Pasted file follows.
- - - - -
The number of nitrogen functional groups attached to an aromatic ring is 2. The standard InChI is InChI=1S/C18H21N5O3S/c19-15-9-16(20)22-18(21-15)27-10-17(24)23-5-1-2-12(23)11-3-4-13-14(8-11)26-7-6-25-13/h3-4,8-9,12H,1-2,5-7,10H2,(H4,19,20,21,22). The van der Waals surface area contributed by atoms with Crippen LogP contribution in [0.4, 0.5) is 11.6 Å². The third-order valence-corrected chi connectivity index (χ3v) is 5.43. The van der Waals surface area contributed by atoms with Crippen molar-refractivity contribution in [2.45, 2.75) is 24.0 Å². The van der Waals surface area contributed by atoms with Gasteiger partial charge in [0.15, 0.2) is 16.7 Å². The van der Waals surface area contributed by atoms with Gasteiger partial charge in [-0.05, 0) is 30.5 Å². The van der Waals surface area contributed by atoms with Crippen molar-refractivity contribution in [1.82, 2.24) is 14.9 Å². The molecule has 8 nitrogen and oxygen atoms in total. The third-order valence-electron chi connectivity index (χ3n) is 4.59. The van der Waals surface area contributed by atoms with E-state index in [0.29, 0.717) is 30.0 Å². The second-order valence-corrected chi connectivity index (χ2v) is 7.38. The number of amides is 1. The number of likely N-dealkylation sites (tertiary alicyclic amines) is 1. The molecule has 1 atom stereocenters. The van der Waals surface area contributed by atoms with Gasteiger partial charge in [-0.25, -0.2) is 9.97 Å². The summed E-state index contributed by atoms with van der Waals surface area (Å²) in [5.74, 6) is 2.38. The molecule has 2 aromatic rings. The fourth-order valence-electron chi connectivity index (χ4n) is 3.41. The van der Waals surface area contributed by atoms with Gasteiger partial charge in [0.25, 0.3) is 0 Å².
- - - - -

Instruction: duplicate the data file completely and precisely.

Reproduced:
The number of nitrogen functional groups attached to an aromatic ring is 2. The standard InChI is InChI=1S/C18H21N5O3S/c19-15-9-16(20)22-18(21-15)27-10-17(24)23-5-1-2-12(23)11-3-4-13-14(8-11)26-7-6-25-13/h3-4,8-9,12H,1-2,5-7,10H2,(H4,19,20,21,22). The van der Waals surface area contributed by atoms with Crippen LogP contribution in [0.4, 0.5) is 11.6 Å². The third-order valence-corrected chi connectivity index (χ3v) is 5.43. The van der Waals surface area contributed by atoms with Crippen molar-refractivity contribution in [2.45, 2.75) is 24.0 Å². The van der Waals surface area contributed by atoms with Gasteiger partial charge in [0.15, 0.2) is 16.7 Å². The van der Waals surface area contributed by atoms with Gasteiger partial charge in [-0.05, 0) is 30.5 Å². The van der Waals surface area contributed by atoms with Crippen molar-refractivity contribution in [1.82, 2.24) is 14.9 Å². The molecule has 8 nitrogen and oxygen atoms in total. The third-order valence-electron chi connectivity index (χ3n) is 4.59. The van der Waals surface area contributed by atoms with E-state index in [0.29, 0.717) is 30.0 Å². The second-order valence-corrected chi connectivity index (χ2v) is 7.38. The number of amides is 1. The number of likely N-dealkylation sites (tertiary alicyclic amines) is 1. The molecule has 1 atom stereocenters. The van der Waals surface area contributed by atoms with Gasteiger partial charge in [-0.25, -0.2) is 9.97 Å². The summed E-state index contributed by atoms with van der Waals surface area (Å²) in [5.74, 6) is 2.38. The molecule has 2 aromatic rings. The fourth-order valence-electron chi connectivity index (χ4n) is 3.41. The van der Waals surface area contributed by atoms with Gasteiger partial charge in [0.25, 0.3) is 0 Å².